New York’s prosecutors call Gov. Andrew M. Cuomo’s executive order appointing a special prosecutor for certain police shootings “gravely flawed.” It’s not. It’s a reasonable response to a real issue. There might be other appropriate and even better responses than the governor’s, but that’s where the discussion should be focused.
Cuomo’s executive order vests the Attorney General’s Office with the power to investigate fatal shootings by police of unarmed citizens or in cases where there is a question whether a civilian was armed and dangerous. Other than that, local district attorneys retain their authority to investigate police as events dictate.
Start by agreeing with Erie County District Attorney Frank A. Sedita III that most police officers are honest men and women. They are doing important, sometimes hazardous, work and generally deserve the support of the community.
But when that minority of officers crosses the line, the consequences can be crushing. We know it happens, because it’s happened in Buffalo. Officers here have been accused of helping to cover up a homicide. Cellphone cameras have recorded them physically abusing citizens for no apparent reason other than a wrongheaded sense of entitlement.
That, alone, undermines the trust that is necessary between police officers and the citizens they are sworn to protect. But when confrontations turn fatal, as they have in Cleveland, Staten Island, Ferguson, Mo., and, most horrifically, in North Charleston, S.C., new layers of mistrust accumulate.
When resulting investigations produce no charges against police – even in cases where that appears appropriate – public suspicion is inevitable and can become poisonous. That dynamic requires a response. Cuomo’s executive order provides one.
The problem it addresses is the natural fear that the close relationship between prosecutors and police will influence a decision on how aggressively to investigate any such death. That is what played out last year in Staten Island, when police swarmed over Eric Garner for selling untaxed cigarettes. He protested that he couldn’t breathe and soon died. No police were charged.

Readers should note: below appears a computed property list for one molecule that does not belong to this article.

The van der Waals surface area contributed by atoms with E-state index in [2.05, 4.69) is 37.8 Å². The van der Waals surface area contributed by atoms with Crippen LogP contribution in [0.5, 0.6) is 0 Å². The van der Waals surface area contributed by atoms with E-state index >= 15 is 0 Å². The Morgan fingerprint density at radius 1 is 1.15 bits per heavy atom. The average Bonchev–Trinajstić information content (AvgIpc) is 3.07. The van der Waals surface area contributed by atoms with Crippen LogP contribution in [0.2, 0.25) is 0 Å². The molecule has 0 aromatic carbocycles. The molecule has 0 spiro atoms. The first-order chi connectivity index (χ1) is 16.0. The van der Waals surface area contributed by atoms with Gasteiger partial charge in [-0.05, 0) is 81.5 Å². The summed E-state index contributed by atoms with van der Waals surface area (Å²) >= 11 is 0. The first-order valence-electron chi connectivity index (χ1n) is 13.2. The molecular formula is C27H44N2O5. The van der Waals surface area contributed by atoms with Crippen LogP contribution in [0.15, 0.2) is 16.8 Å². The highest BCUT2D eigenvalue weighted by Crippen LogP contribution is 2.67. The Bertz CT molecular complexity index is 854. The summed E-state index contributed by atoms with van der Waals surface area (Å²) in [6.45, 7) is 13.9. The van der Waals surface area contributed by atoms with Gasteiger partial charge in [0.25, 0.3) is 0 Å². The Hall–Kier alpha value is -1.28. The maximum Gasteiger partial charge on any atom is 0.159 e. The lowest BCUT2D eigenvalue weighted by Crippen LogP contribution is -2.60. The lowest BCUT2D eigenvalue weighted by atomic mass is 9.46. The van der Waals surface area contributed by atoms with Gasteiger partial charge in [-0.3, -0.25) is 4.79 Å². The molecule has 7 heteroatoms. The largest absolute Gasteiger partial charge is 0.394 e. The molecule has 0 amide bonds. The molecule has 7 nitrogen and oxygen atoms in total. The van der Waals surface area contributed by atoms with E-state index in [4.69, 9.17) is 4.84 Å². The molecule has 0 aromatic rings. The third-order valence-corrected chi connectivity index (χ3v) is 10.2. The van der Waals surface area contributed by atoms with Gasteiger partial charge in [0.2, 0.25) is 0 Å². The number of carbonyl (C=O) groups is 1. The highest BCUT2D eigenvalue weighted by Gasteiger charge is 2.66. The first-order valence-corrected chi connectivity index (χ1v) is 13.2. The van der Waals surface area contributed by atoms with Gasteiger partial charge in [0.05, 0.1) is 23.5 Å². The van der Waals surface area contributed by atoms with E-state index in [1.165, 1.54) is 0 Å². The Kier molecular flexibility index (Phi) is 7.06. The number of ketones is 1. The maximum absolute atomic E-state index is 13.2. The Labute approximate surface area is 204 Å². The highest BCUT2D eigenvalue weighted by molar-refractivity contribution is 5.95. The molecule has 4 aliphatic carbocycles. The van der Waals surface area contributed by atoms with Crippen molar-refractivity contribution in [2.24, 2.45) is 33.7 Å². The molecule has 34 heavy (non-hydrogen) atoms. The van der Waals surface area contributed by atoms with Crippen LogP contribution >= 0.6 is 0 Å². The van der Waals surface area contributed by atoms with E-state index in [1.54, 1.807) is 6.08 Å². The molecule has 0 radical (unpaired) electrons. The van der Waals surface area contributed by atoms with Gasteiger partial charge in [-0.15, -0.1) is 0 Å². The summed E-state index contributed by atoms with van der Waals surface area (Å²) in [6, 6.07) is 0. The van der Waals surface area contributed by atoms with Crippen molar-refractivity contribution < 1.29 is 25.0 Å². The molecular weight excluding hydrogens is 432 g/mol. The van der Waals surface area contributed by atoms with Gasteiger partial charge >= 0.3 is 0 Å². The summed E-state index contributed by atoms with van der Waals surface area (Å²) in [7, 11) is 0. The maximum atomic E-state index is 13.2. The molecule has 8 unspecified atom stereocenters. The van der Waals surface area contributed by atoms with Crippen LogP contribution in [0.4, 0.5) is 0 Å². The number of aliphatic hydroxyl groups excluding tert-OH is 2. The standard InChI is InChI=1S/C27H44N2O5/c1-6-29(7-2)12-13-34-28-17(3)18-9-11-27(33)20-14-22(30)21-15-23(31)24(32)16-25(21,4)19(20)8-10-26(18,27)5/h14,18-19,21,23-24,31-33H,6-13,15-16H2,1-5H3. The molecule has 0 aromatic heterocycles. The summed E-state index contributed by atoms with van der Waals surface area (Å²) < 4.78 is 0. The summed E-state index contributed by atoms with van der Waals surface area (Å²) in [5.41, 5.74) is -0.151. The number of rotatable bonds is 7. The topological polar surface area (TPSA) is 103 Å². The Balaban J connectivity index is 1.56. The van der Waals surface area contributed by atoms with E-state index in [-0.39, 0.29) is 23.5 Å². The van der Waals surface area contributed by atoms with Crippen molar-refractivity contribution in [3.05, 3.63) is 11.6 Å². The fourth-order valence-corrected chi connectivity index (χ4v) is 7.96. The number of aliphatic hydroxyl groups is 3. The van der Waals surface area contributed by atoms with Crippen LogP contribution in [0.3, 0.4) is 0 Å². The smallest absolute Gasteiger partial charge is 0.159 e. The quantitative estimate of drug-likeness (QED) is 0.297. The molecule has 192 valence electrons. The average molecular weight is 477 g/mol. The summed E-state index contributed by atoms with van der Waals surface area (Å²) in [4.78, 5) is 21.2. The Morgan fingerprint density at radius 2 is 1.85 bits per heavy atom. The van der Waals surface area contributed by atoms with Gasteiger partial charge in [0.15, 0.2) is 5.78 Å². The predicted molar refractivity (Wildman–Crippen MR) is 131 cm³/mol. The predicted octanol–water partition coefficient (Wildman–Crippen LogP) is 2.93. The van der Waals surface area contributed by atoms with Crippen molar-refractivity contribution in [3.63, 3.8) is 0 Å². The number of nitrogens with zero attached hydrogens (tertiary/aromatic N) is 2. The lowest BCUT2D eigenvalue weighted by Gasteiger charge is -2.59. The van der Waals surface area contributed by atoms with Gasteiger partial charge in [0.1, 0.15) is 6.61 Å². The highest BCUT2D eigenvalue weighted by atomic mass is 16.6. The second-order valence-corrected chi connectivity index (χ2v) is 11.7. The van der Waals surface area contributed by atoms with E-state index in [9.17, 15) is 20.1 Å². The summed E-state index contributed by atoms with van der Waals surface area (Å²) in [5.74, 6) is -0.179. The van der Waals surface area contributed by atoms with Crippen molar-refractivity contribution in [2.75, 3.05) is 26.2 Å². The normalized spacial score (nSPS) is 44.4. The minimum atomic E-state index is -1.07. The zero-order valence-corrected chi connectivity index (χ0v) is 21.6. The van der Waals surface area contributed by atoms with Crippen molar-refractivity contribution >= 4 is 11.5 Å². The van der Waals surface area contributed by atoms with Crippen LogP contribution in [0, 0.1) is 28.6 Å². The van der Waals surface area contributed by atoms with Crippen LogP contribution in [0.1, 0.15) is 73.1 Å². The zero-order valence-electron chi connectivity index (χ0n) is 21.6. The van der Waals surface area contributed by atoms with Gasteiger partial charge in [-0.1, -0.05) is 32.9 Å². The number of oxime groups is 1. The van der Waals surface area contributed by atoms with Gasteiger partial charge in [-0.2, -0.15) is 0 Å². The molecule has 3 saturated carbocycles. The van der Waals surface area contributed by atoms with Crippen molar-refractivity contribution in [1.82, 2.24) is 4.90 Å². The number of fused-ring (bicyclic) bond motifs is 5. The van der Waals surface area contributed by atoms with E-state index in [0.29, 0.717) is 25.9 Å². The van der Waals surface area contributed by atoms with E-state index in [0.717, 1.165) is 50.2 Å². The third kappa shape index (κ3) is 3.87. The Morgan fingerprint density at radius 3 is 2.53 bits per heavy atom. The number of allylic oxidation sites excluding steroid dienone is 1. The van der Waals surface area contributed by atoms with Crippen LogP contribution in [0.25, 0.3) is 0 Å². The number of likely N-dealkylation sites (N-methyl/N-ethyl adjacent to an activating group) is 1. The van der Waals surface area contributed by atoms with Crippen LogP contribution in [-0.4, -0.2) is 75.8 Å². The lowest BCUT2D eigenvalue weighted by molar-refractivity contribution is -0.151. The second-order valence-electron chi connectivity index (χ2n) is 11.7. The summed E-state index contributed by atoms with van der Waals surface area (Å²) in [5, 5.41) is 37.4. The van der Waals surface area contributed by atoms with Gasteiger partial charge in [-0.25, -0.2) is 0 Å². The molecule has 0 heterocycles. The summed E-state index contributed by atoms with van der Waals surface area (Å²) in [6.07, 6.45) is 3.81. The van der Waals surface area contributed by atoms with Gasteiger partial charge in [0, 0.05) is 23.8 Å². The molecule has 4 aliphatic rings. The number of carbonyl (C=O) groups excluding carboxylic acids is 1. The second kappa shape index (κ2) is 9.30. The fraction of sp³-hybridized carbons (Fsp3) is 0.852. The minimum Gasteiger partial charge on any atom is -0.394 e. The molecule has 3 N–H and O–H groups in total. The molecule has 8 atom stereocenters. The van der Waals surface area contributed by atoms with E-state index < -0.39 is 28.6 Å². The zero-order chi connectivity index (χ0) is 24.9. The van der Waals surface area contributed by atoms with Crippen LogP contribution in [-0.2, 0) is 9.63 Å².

Many people from across the political spectrum were disturbed at the lack of charges. Did the district attorney really not want to prosecute? It’s a normal question and prosecutors know it: They routinely challenge court witnesses who may have a conflict of interest.
That’s the public value of vesting that authority elsewhere. It relieves district attorneys of that natural suspicion and does so at a time when concern about police officers abusing their authority is already near the boiling point.
There may be better solutions than Cuomo’s and, in fact, the state District Attorneys Association proposed its own, not-unreasonable approach. It would be worth the effort for the state and prosecutors to continue exploring the matter to see if they can find the solution that best serves the public and the cause of justice.
In the meantime, Cuomo has done what he can to provide a reasonable and limited response to an issue that demands attention and that will not simply go away.
Laws and systems are meant, in some way, to overcome the sometimes unhelpful influences of human nature. Police and prosecutors are human, too. It’s a good idea to acknowledge in some formal way that their relationship can create conflicts with the important work required of them.